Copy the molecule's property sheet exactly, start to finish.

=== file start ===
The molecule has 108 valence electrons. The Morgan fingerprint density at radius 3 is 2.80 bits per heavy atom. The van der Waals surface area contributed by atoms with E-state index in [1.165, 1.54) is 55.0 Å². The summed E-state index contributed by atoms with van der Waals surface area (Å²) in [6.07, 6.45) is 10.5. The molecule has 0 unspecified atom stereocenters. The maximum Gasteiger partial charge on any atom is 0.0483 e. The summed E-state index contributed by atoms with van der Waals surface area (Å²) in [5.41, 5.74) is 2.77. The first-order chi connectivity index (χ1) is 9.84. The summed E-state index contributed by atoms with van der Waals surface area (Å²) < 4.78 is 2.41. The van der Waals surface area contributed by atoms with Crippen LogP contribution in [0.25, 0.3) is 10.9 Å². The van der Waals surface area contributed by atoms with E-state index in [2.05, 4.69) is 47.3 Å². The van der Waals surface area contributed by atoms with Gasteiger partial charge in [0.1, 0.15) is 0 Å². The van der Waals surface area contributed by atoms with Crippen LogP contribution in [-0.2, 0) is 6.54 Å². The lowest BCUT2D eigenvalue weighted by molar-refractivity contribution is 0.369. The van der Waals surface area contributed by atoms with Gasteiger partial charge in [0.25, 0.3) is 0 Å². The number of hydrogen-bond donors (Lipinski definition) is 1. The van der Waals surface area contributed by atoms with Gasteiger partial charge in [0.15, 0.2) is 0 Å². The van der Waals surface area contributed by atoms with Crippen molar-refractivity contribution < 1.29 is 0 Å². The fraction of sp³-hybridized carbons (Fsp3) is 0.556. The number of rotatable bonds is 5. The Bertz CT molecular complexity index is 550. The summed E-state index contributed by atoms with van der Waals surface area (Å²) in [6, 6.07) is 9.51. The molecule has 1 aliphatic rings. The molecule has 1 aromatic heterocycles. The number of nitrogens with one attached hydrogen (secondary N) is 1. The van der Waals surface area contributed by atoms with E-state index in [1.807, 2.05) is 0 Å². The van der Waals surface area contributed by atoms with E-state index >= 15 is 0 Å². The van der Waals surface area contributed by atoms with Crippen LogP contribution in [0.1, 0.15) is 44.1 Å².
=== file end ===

The molecule has 108 valence electrons. The Morgan fingerprint density at radius 3 is 2.80 bits per heavy atom. The van der Waals surface area contributed by atoms with E-state index in [1.165, 1.54) is 55.0 Å². The summed E-state index contributed by atoms with van der Waals surface area (Å²) in [6.07, 6.45) is 10.5. The molecule has 0 unspecified atom stereocenters. The maximum Gasteiger partial charge on any atom is 0.0483 e. The summed E-state index contributed by atoms with van der Waals surface area (Å²) in [5.41, 5.74) is 2.77. The first-order chi connectivity index (χ1) is 9.84. The summed E-state index contributed by atoms with van der Waals surface area (Å²) < 4.78 is 2.41. The van der Waals surface area contributed by atoms with Crippen LogP contribution in [0.25, 0.3) is 10.9 Å². The van der Waals surface area contributed by atoms with E-state index in [2.05, 4.69) is 47.3 Å². The van der Waals surface area contributed by atoms with Gasteiger partial charge in [0.1, 0.15) is 0 Å². The van der Waals surface area contributed by atoms with Crippen LogP contribution in [-0.2, 0) is 6.54 Å². The lowest BCUT2D eigenvalue weighted by molar-refractivity contribution is 0.369. The van der Waals surface area contributed by atoms with Gasteiger partial charge in [0.25, 0.3) is 0 Å². The number of hydrogen-bond donors (Lipinski definition) is 1. The van der Waals surface area contributed by atoms with Gasteiger partial charge in [0.15, 0.2) is 0 Å². The van der Waals surface area contributed by atoms with Crippen molar-refractivity contribution < 1.29 is 0 Å². The fraction of sp³-hybridized carbons (Fsp3) is 0.556. The number of rotatable bonds is 5. The Bertz CT molecular complexity index is 550. The summed E-state index contributed by atoms with van der Waals surface area (Å²) in [6, 6.07) is 9.51. The molecule has 1 aliphatic rings. The molecule has 1 aromatic heterocycles. The number of nitrogens with one attached hydrogen (secondary N) is 1. The van der Waals surface area contributed by atoms with E-state index in [1.807, 2.05) is 0 Å². The van der Waals surface area contributed by atoms with E-state index >= 15 is 0 Å². The van der Waals surface area contributed by atoms with Crippen LogP contribution in [0.1, 0.15) is 44.1 Å².